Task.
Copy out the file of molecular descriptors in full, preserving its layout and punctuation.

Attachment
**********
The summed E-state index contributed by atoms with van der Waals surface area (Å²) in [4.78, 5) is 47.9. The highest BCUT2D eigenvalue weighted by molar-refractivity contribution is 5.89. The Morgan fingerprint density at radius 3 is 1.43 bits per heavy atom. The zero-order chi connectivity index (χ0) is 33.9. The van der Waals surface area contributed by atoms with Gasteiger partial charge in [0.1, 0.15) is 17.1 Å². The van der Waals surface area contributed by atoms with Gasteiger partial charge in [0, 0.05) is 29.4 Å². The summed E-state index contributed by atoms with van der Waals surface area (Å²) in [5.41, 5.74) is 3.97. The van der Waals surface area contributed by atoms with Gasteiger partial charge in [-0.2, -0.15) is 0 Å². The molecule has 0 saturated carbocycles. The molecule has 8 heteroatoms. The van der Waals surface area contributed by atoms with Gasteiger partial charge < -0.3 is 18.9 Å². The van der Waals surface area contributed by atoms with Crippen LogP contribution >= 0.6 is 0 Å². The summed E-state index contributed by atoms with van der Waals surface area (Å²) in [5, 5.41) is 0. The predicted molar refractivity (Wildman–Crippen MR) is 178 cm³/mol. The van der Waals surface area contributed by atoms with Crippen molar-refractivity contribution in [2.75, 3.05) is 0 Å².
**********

The summed E-state index contributed by atoms with van der Waals surface area (Å²) in [4.78, 5) is 47.9. The highest BCUT2D eigenvalue weighted by molar-refractivity contribution is 5.89. The Morgan fingerprint density at radius 3 is 1.43 bits per heavy atom. The zero-order chi connectivity index (χ0) is 33.9. The van der Waals surface area contributed by atoms with Gasteiger partial charge in [0.1, 0.15) is 17.1 Å². The van der Waals surface area contributed by atoms with Gasteiger partial charge in [0, 0.05) is 29.4 Å². The summed E-state index contributed by atoms with van der Waals surface area (Å²) in [5.41, 5.74) is 3.97. The van der Waals surface area contributed by atoms with Gasteiger partial charge in [-0.2, -0.15) is 0 Å². The molecule has 0 saturated carbocycles. The molecule has 8 heteroatoms. The van der Waals surface area contributed by atoms with Gasteiger partial charge < -0.3 is 18.9 Å². The van der Waals surface area contributed by atoms with Crippen LogP contribution >= 0.6 is 0 Å². The summed E-state index contributed by atoms with van der Waals surface area (Å²) in [5, 5.41) is 0. The predicted molar refractivity (Wildman–Crippen MR) is 178 cm³/mol. The van der Waals surface area contributed by atoms with Crippen molar-refractivity contribution in [2.75, 3.05) is 0 Å².